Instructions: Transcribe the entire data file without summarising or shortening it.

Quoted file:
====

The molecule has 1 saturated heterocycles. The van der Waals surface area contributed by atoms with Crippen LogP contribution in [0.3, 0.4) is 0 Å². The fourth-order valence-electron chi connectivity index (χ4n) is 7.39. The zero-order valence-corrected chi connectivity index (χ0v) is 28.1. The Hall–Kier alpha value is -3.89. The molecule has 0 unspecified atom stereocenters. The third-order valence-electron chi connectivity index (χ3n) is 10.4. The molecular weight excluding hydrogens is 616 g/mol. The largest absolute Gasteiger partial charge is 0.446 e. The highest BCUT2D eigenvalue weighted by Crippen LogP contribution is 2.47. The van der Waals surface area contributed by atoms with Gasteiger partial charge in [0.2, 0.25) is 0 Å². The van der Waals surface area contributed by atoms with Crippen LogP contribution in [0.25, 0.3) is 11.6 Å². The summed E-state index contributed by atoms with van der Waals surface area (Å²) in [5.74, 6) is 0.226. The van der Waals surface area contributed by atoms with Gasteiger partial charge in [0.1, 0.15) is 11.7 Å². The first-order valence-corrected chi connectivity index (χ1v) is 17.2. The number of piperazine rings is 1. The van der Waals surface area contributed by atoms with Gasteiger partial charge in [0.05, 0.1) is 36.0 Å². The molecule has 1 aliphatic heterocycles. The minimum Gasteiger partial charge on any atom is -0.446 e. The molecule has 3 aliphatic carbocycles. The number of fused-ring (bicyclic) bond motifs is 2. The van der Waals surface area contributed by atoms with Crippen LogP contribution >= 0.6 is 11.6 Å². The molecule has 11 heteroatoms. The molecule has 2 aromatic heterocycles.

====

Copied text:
The molecule has 1 saturated heterocycles. The van der Waals surface area contributed by atoms with Crippen LogP contribution in [0.3, 0.4) is 0 Å². The fourth-order valence-electron chi connectivity index (χ4n) is 7.39. The zero-order valence-corrected chi connectivity index (χ0v) is 28.1. The Hall–Kier alpha value is -3.89. The molecule has 0 unspecified atom stereocenters. The third-order valence-electron chi connectivity index (χ3n) is 10.4. The molecular weight excluding hydrogens is 616 g/mol. The largest absolute Gasteiger partial charge is 0.446 e. The highest BCUT2D eigenvalue weighted by Crippen LogP contribution is 2.47. The van der Waals surface area contributed by atoms with Gasteiger partial charge in [0.2, 0.25) is 0 Å². The van der Waals surface area contributed by atoms with Crippen LogP contribution in [0.25, 0.3) is 11.6 Å². The summed E-state index contributed by atoms with van der Waals surface area (Å²) in [5.74, 6) is 0.226. The van der Waals surface area contributed by atoms with Gasteiger partial charge in [0.1, 0.15) is 11.7 Å². The first-order valence-corrected chi connectivity index (χ1v) is 17.2. The number of piperazine rings is 1. The van der Waals surface area contributed by atoms with Gasteiger partial charge in [0.05, 0.1) is 36.0 Å². The molecule has 1 aliphatic heterocycles. The minimum Gasteiger partial charge on any atom is -0.446 e. The molecule has 3 aliphatic carbocycles. The number of fused-ring (bicyclic) bond motifs is 2. The van der Waals surface area contributed by atoms with Crippen LogP contribution >= 0.6 is 11.6 Å². The molecule has 11 heteroatoms. The molecule has 2 aromatic heterocycles.